Now this is interesting: Legislation has been introduced in Vermont to create a new kind of corporation. Different from a non-profit, it would provide social good for the community, while returning gains to investors. In a Burlington FreePress article describing this legislation, Seventh Generation co-founder Jeffrey Hollender is quoted as syaing that the bill “provides Vermont with a very unique and important leadership opportunity.”
The FreePress reports that the legislation calls for new and existing for-profit corporations to elect status as a for-benefit corporation with the purpose, among other things, of creating public benefit. The bill, called the Vermont Benefit Corporation Act, defines “public benefit” as “a material positive impact on society and the environment, as measured by a third-party standard, through activities that promote some combination of specific public benefits.”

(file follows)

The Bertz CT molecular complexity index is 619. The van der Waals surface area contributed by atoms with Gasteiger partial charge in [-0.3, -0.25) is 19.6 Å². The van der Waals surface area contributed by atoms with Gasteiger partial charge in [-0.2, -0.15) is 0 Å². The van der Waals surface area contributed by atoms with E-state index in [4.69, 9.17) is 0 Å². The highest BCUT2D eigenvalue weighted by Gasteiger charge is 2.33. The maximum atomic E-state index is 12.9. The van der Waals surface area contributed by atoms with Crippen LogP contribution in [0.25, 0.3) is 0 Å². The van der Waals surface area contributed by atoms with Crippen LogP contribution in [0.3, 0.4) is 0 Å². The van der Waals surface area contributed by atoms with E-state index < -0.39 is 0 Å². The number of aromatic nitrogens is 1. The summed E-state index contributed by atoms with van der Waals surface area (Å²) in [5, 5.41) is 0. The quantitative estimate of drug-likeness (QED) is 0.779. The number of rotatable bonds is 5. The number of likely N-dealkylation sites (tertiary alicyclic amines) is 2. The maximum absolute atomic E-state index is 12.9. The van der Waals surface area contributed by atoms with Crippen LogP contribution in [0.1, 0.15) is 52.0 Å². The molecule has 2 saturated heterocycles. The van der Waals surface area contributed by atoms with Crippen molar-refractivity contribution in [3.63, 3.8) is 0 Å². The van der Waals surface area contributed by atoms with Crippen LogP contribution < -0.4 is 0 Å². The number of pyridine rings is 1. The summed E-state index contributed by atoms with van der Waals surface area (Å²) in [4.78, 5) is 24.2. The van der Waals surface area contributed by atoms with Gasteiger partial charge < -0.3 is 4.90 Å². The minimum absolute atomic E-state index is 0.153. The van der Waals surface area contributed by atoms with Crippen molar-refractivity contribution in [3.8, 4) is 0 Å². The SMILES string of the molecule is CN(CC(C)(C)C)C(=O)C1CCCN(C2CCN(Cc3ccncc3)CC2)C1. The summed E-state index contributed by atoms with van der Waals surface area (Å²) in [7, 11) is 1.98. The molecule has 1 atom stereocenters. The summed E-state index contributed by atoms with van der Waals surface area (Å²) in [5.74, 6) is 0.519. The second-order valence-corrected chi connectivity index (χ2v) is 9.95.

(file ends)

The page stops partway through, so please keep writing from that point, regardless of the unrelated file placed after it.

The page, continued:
Will Patten, executive director of Vermont Businesses for Social Responsibility, backs the measure, saying “It’s a no-cost, positive piece of legislation that might have an impact on Vermont’s economy.” Green Mountain Roasters is reportedly a prime candidate to become a benefit corporation, upon approval by two-thirds of shareholders, should the legislation become law. Click here for the complete article.
This kind of hybrid corporation makes good sense in this era of economic and organizational turmoil and change — one that calls for out-of-the-box thinking about ways to combine economic success and service to the common good. Increasingly, economists and others are observing that our institutions and their leadership vision are locked into 20th Century thinking and realities; and that new kinds of thinking and structures are needed to address the complex, interconnected issues facing societies and people today. Harvard’s Umair Haque, among others, has been addressing these issues in his writings.